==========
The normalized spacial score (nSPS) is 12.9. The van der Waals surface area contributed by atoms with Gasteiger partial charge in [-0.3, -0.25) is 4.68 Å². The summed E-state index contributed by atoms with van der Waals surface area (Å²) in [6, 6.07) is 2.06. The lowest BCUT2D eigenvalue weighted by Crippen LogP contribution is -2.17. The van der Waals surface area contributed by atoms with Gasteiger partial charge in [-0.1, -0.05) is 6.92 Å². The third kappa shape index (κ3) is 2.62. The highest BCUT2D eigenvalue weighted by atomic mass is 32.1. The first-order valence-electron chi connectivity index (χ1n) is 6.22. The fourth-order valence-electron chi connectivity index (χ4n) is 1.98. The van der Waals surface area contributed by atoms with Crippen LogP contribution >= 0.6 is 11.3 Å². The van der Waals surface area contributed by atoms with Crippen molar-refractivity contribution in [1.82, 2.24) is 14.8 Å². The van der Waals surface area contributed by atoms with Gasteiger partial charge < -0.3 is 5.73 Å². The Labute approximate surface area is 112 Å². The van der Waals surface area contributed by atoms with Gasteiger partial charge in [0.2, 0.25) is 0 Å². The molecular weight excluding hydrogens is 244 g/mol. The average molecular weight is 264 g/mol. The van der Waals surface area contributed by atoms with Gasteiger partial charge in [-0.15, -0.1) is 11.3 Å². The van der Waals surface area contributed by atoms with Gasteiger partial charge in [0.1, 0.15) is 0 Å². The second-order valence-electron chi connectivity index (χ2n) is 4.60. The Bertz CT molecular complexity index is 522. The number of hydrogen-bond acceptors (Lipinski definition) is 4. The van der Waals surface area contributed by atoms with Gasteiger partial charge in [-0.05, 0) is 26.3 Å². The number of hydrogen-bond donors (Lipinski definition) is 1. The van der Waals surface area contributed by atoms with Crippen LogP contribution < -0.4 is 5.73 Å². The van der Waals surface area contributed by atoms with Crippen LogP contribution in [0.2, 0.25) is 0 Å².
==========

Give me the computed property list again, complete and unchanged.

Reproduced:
The normalized spacial score (nSPS) is 12.9. The van der Waals surface area contributed by atoms with Gasteiger partial charge in [-0.3, -0.25) is 4.68 Å². The summed E-state index contributed by atoms with van der Waals surface area (Å²) in [6, 6.07) is 2.06. The lowest BCUT2D eigenvalue weighted by Crippen LogP contribution is -2.17. The van der Waals surface area contributed by atoms with Gasteiger partial charge in [-0.1, -0.05) is 6.92 Å². The third kappa shape index (κ3) is 2.62. The highest BCUT2D eigenvalue weighted by atomic mass is 32.1. The first-order valence-electron chi connectivity index (χ1n) is 6.22. The fourth-order valence-electron chi connectivity index (χ4n) is 1.98. The van der Waals surface area contributed by atoms with Crippen LogP contribution >= 0.6 is 11.3 Å². The van der Waals surface area contributed by atoms with Crippen molar-refractivity contribution in [1.82, 2.24) is 14.8 Å². The van der Waals surface area contributed by atoms with Gasteiger partial charge < -0.3 is 5.73 Å². The Labute approximate surface area is 112 Å². The van der Waals surface area contributed by atoms with Gasteiger partial charge in [0.2, 0.25) is 0 Å². The molecular weight excluding hydrogens is 244 g/mol. The average molecular weight is 264 g/mol. The van der Waals surface area contributed by atoms with Gasteiger partial charge in [-0.15, -0.1) is 11.3 Å². The van der Waals surface area contributed by atoms with Gasteiger partial charge in [0.1, 0.15) is 0 Å². The second-order valence-electron chi connectivity index (χ2n) is 4.60. The Bertz CT molecular complexity index is 522. The number of hydrogen-bond acceptors (Lipinski definition) is 4. The van der Waals surface area contributed by atoms with Gasteiger partial charge in [-0.05, 0) is 26.3 Å². The number of hydrogen-bond donors (Lipinski definition) is 1. The van der Waals surface area contributed by atoms with Crippen LogP contribution < -0.4 is 5.73 Å². The van der Waals surface area contributed by atoms with Crippen LogP contribution in [0.2, 0.25) is 0 Å².